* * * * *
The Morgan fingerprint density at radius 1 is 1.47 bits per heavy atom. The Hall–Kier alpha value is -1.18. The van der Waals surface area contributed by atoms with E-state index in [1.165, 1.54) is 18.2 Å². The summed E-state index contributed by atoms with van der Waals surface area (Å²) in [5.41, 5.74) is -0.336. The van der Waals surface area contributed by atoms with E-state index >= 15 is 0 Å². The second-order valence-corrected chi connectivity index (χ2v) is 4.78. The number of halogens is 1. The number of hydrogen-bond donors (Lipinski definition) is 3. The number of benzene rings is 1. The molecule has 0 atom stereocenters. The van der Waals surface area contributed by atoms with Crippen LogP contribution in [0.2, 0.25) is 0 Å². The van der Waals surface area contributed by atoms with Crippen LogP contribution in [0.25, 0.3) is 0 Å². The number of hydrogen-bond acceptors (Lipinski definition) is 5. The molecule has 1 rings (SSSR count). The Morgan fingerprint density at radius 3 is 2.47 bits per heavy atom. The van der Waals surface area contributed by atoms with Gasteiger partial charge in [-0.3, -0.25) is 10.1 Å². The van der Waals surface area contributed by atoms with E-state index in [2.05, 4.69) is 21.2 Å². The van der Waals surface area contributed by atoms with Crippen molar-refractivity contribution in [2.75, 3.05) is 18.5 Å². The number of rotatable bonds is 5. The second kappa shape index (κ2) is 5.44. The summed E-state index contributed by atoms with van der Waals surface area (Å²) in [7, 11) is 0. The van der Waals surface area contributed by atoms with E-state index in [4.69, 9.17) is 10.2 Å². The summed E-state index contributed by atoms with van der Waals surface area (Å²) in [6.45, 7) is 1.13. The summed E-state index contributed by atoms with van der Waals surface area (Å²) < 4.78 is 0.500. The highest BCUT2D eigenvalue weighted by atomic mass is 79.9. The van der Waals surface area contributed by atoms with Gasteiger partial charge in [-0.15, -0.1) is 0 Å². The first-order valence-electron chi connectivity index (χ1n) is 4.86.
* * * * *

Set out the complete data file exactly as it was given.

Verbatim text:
The Morgan fingerprint density at radius 1 is 1.47 bits per heavy atom. The Hall–Kier alpha value is -1.18. The van der Waals surface area contributed by atoms with E-state index in [1.165, 1.54) is 18.2 Å². The summed E-state index contributed by atoms with van der Waals surface area (Å²) in [5.41, 5.74) is -0.336. The van der Waals surface area contributed by atoms with E-state index >= 15 is 0 Å². The second-order valence-corrected chi connectivity index (χ2v) is 4.78. The number of halogens is 1. The number of hydrogen-bond donors (Lipinski definition) is 3. The number of benzene rings is 1. The molecule has 0 atom stereocenters. The van der Waals surface area contributed by atoms with Crippen LogP contribution in [0.2, 0.25) is 0 Å². The van der Waals surface area contributed by atoms with Crippen LogP contribution in [0.25, 0.3) is 0 Å². The number of hydrogen-bond acceptors (Lipinski definition) is 5. The molecule has 1 rings (SSSR count). The Morgan fingerprint density at radius 3 is 2.47 bits per heavy atom. The van der Waals surface area contributed by atoms with Gasteiger partial charge in [-0.3, -0.25) is 10.1 Å². The van der Waals surface area contributed by atoms with E-state index in [2.05, 4.69) is 21.2 Å². The van der Waals surface area contributed by atoms with Crippen molar-refractivity contribution in [2.75, 3.05) is 18.5 Å². The number of rotatable bonds is 5. The second kappa shape index (κ2) is 5.44. The summed E-state index contributed by atoms with van der Waals surface area (Å²) in [7, 11) is 0. The van der Waals surface area contributed by atoms with E-state index in [4.69, 9.17) is 10.2 Å². The summed E-state index contributed by atoms with van der Waals surface area (Å²) in [6.45, 7) is 1.13. The summed E-state index contributed by atoms with van der Waals surface area (Å²) < 4.78 is 0.500. The highest BCUT2D eigenvalue weighted by atomic mass is 79.9. The van der Waals surface area contributed by atoms with Gasteiger partial charge in [-0.15, -0.1) is 0 Å². The first-order valence-electron chi connectivity index (χ1n) is 4.86.